"Repeated upsetting memories and nightmares of an event; strong, uncomfortable reactions to situations that remind you of an event; feelings of detachment or agitation, anger and irritability; difficulty sleeping; startling easily; hypervigilance; feeling your heart beat in your chest."
These are some of the symptoms of post-traumatic stress disorder (PTSD). These are also words and phrases that could be used to describe how many of us have been feeling in the week since the killing of so many children and teachers in Newtown, CT.
There has been, it seems, an almost hysterical feeling in the air as a nation comes to terms with this type of violence. Arguments about gun control, mental health treatment, violent video games, whose fault it is pound into one another and pile on top of one another.
We are agitated. We are frightened. We are angy. We are profoundly sad. And we ultimately, deep down, feel helpless to understand or to act in ways that might be helpful in avoiding another tragic day of this sort. We are not yet resigned. We are not yet desensitized.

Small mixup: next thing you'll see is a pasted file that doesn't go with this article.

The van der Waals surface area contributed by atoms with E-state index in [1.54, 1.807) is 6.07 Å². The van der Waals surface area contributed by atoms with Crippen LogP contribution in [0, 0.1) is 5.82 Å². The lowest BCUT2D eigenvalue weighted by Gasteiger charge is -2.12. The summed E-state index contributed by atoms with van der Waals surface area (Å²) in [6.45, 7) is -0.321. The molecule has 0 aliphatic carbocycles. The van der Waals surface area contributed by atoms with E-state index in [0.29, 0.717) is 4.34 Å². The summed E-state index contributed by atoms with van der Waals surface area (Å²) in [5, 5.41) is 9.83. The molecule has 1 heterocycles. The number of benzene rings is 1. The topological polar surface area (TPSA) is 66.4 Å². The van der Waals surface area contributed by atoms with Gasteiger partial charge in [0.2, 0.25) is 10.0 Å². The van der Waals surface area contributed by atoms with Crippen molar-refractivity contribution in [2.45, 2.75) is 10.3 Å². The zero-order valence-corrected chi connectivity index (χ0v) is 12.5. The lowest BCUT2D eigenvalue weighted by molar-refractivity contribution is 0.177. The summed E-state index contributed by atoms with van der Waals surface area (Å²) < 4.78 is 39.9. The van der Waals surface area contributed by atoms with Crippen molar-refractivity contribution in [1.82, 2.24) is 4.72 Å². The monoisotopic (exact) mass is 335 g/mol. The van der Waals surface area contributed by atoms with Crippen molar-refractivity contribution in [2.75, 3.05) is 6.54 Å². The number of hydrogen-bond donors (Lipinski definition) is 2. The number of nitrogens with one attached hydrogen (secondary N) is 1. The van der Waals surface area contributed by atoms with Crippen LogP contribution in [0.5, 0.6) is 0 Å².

As we prepare for our holidays with family and friends we still wish that it had been different, that it had not happened. But we wake up every day and find that it did.
As difficult as it is I think we must continue to remind ourselves that it did happen and that it is not impossible to think about ways as a country and as individuals that we can respond, and we must respond. Our efforts need not be global; they might be as simple as listening more intently to a friend or family member or co-worker, being less impatient the next time we feel frustrated with another, sharing a positive sentiment every single time we are moved to think one.
I wish us all a glimpse of peace and calmness, gratitude and optimism this holiday season. I wish us fortitude and courage, grace and kindness. And we will all, I am sure, count our blessings, for they are many.
5 days ago